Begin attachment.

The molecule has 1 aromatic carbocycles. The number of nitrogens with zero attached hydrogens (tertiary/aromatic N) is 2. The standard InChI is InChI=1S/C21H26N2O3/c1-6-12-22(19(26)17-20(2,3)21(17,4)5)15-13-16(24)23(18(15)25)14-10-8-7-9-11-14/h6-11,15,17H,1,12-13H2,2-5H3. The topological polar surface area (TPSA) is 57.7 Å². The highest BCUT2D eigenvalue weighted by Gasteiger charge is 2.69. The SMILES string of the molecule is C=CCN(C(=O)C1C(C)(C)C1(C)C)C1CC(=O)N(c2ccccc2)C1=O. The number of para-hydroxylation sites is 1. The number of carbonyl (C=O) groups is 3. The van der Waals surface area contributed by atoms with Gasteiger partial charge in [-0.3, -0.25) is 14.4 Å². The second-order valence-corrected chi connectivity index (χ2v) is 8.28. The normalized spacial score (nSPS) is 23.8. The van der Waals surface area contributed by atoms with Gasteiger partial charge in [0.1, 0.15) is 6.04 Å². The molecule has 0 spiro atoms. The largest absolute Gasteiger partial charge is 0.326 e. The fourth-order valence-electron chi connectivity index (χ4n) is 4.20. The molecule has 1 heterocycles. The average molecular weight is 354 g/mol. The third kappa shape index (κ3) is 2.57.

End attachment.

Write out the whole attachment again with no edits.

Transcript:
The molecule has 1 aromatic carbocycles. The number of nitrogens with zero attached hydrogens (tertiary/aromatic N) is 2. The standard InChI is InChI=1S/C21H26N2O3/c1-6-12-22(19(26)17-20(2,3)21(17,4)5)15-13-16(24)23(18(15)25)14-10-8-7-9-11-14/h6-11,15,17H,1,12-13H2,2-5H3. The topological polar surface area (TPSA) is 57.7 Å². The highest BCUT2D eigenvalue weighted by Gasteiger charge is 2.69. The SMILES string of the molecule is C=CCN(C(=O)C1C(C)(C)C1(C)C)C1CC(=O)N(c2ccccc2)C1=O. The number of para-hydroxylation sites is 1. The number of carbonyl (C=O) groups is 3. The van der Waals surface area contributed by atoms with Gasteiger partial charge in [-0.3, -0.25) is 14.4 Å². The second-order valence-corrected chi connectivity index (χ2v) is 8.28. The normalized spacial score (nSPS) is 23.8. The van der Waals surface area contributed by atoms with Gasteiger partial charge in [0.1, 0.15) is 6.04 Å². The molecule has 0 spiro atoms. The largest absolute Gasteiger partial charge is 0.326 e. The fourth-order valence-electron chi connectivity index (χ4n) is 4.20. The molecule has 1 heterocycles. The average molecular weight is 354 g/mol. The third kappa shape index (κ3) is 2.57.